Bryan Pece was set to return to work May 6 after being off for roughly six months as a result of injuries he suffered while on duty as a Carol Stream police sergeant.
But the night before his scheduled return, authorities say, Pece was drunk when his vehicle slammed into the rear of an SUV at a busy intersection in Hanover Park. Pece and both people in the SUV were injured in the crash.
And so the day after the accident — the same day Pece was set to return to work — he applied for disability leave, officials said. This time, it was non-duty related.
Now the five-member Carol Stream police pension fund board is charged with determining if his employer, the village of Carol Stream, should pay Pece if he's physically unable to return to work.
That process is taking place at the same time Pece is facing charges in DuPage County Circuit Court for driving under the influence. If convicted, he could be fired, but so far he hasn't faced any disciplinary action and remains on the village payroll.
The pension board formally received Pece's application this month and is now working to gather his medical records as part of its investigation into the disability claim, according to John Numrich, the board president.
Exactly what disability Pece is claiming hasn't been made public. It doesn't say on the application and it may not necessarily have to do with injuries sustained in the car crash. But Numrich said no matter what, the burden of proof is on Pece to show he is physically unable to perform his duties as a police officer.
The pension board also will schedule medical exams for Pece with three doctors of the board's choosing. Pece is allowed to have his own doctor examine him, and present any other evidence to help his case.
Using a walker to get around, Pece made his first court appearance Wednesday in the misdemeanor DUI case.
His defense attorney, Brian Telander, said the officer was “severely injured” in the crash, suffering a broken leg that required surgery and several broken ribs.
Pece also has been undergoing extensive alcohol-abuse treatment, which he sought the day after the accident, his attorney said.
“He's an outstanding police officer with a flawless record,” Telander said. “It's certainly unfortunate that he finds himself in this situation.”
Telander said a hearing on suspending the officer's driver's license was on hold while awaiting the official results of a blood test Pece was given after the crash.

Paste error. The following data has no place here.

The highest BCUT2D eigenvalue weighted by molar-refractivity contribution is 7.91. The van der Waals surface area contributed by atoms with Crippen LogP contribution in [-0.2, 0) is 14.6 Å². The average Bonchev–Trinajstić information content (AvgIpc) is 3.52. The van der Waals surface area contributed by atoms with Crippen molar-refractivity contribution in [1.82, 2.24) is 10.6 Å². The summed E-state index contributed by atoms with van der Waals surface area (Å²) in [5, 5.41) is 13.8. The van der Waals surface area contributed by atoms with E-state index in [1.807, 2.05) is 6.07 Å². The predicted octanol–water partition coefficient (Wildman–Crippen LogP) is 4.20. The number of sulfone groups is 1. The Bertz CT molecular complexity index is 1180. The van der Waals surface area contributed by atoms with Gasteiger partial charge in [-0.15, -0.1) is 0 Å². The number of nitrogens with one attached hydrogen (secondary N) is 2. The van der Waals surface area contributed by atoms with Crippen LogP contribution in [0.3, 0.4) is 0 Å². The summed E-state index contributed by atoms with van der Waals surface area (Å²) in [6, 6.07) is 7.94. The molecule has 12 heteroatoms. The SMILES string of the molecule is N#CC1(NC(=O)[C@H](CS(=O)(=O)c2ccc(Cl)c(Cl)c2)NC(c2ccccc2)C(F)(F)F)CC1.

The accident took place about 7 p.m. May 5 at the intersection of Army Trail and County Farm roads.
Since the accident, Pece has taken paid leave time he has accrued, Carol Stream Village Manager Joe Breinig said.
“I've heard nothing in terms of his return to work,” Breinig said.
Officials said Pece's remaining paid leave time will expire in September.
No disciplinary action has been taken against Pece, though Chief Kevin Orr does have the authority to suspend or discharge sergeants.
The village covered the costs of Pece being off work as a result of injuries from the on-duty incident last November, as is required by law, Numrich said.
If Pece's non-duty disability application is approved by the board, he would be required to have a medical examination every year until age 50 to determine if he is physically able to return to work, Numrich said.
Pece is 43.
“We don't want to pay someone (for not working) if they can do the job,” Numrich said.
Pece has spent more than 20 years on the Carol Stream police force, starting as a patrol officer who worked his way up to sergeant.
Theoretically, state pension law would allow him to retire now as a deferred pensioner since he's been on the force for more than 20 years. He wouldn't be able to draw from his pension until he turns 50.
His disability application is only the second one the pension board has received from a sworn officer in several years, said Numrich, a former Carol Stream police chief.
The board didn't have purview over Pece's duty-related disability claim because he did not exhaust all the paid leave time he had accumulated, Numrich said.
The board will hear testimony on Pece's disability claim during a public meeting at a date to be determined. The board doesn't have regular sessions, but meets on an as-needed basis.
“There is some urgency to it because the last I heard he had accumulated sick time, hourly time and vacation time, and that will come to end some time in the future,” Numrich said. “We'd like to resolve it before he runs out of time — one way or the other.”
The board includes two active-duty officers selected by their peers through an election, two civilians appointed by Village President Frank Saverino, and one retiree.
Numrich was one of the first members of the board when it was established in 1972, and he's served since then except when he was chief from 1997 to 2002.
Should the board deny Pece's disability claim, he would have 30 days to file an appeal in circuit court.
Pece, of Carol Stream, remains free on a $1,000 bond. He has declined to comment.
If convicted of the DUI charge, Pece faces up to a year in county jail.
He is due in court again Sept. 25.Copyright © 2013 Paddock Publications, Inc. All rights reserved.